Cave Rock
South Camp Peak

Jul 18, 2014

With: Michele DiGiuseppe

Story Photos / Slideshow Maps: 1 2 GPXs: 1 2 Profiles: 1 2


It was the last day of a family reunion in Lake Tahoe and I hadn't planned on doing any hiking. But I wasn't really interested in the cliff diving that some of the youngsters had planned at Angora Lakes (I've got enough minor physical issues without creating major, newer ones). My sister suggested we go hiking somewhere "for a few hours". I told her to give me 15min to find someplace suitable. I picked out Cave Rock and South Camp Peak, both on the Nevada side and not too far from where we were staying in Stateline, and in short order we were out the door.

Cave Rock

This iconic feature is adjacent to the lake where US50 goes through a pair of tunnels. I knew the place to be a sport climbing spot well beyond my abilities and that it has been a spiritual place for the Washoe Indians, the two uses having come into conflict in the past. A perusal of the satellite view shows a trail leading for about half a mile to the summit and seemed worthy of a visit. The unsigned TH is located at a bend in Cave Rock Dr. on the east side of the highway, just before entering the tunnels from the south side. Another car was parked here when we arrived at 11:40a, belonging to a friendly trio of ladies we met shortly atop the summit. The trail appears to be an old road leading to the saddle just east of Cave Rock, and from there continues as a class 2 trail up the rocky east face of the summit. The views are very nice, unobstructed in all directions, with the crystal clear waters of Lake Tahoe looking like an Hawaiian reef. We exchanged picture-taking duties with the other party before starting back down. Immediately east of Cave Rock is a second, higher summit with a short but interesting granite edge leading up from the saddle. I visited its less-interesting summit amidst some trees before joining Michele back down to the trail.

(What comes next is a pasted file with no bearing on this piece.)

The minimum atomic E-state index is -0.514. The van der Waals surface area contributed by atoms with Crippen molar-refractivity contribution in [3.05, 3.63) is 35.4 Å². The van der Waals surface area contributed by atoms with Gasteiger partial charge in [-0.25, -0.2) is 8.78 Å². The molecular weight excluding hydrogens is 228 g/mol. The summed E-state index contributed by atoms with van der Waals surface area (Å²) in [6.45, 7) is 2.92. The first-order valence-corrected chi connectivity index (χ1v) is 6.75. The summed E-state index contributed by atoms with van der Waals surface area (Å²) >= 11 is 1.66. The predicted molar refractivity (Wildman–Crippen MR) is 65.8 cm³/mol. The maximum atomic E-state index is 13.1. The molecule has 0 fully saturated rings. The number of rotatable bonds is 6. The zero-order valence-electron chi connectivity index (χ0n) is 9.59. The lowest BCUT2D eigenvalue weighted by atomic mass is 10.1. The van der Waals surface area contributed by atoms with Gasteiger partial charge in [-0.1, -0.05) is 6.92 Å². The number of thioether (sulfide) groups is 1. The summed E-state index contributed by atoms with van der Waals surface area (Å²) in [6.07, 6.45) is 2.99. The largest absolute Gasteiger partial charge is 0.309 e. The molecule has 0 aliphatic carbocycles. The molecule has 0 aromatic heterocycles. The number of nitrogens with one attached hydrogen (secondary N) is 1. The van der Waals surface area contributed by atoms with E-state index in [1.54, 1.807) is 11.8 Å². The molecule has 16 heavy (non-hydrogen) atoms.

South Camp Peak

This summit is located a short distance off the Tahoe Rim Trail between Spooner Summit and Kingsbury Grade. The shortest approach is via Spooner Summit and it was to this trailhead we headed next. It sits between the two higher, more popular summits of Genoa and Duane Bliss. I had visited those two OGUL summits some years earlier, but had neglected to pick up South Camp Peak along the way. I knew the roundtrip distance was close to 10mi and not really fitting into Michele's idea of "a few hours," but I figured we'd have a nice hike along the Rim Trail and see how it goes. I didn't keep this a secret, telling sis we'd hike up as far as she wanted before turning around. This didn't sit well with her - with three daughters, she wasn't used to being the one to call a halt to the hike and ask to turn around. I didn't realize at the time how nicely this would work to my favor - the closer we got to my summit the less likely she would be to give up. And so it went. It would take us just over two hours just to reach the summit. The last 1/3mi was cross-country, approaching the top from the west. This went over a brushy, leveled top area from where the rocky summit was blocked by trees. Michele wasn't fond at all of this scratchy stuff that worked at her legs much like our outing earlier in the week. Eventually I moved off over to the north side where trees cut down on the underbrush, and it became easier. Michele asked if we weren't going downhill, away from the summit now, but I told her to have faith. Soon enough, we emerged through the trees to find the high pile of rocks that marks the highpoint of South Camp on the very eastern edge of the large summit area.

The rocky top provided unobstructed views, south to Genoa Peak and north to Duane Bliss and across the Nevada side of the lake to Mt. Rose in the hazy distance. Taking her time on the unstable slopes, Michele caught up with me at the top after a few minutes, pausing to for a portrait and then taking a photo with the two of us. To avoid the brush altogether on the way back, I used the GPS to lead us on a descending traverse of the north slopes through the forest and back to the trail. There was some downfall to negotiate and the sidehilling was a bit trying for her, but Michele much preferred this route over the one we had used on the way up. It was shorter too, another advantage. Where we had taken two hours on the ascent, we were about 20min faster on the return, getting us back by 4:15p. It would be the last outing of the week, a fine way to end an enjoyable vacation in Tahoe. And Michele was a good sport about going almost 4hrs for her 2hr hike, complaining about it only to give me a hard time...

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This page last updated: Mon Jul 28 08:34:11 2014
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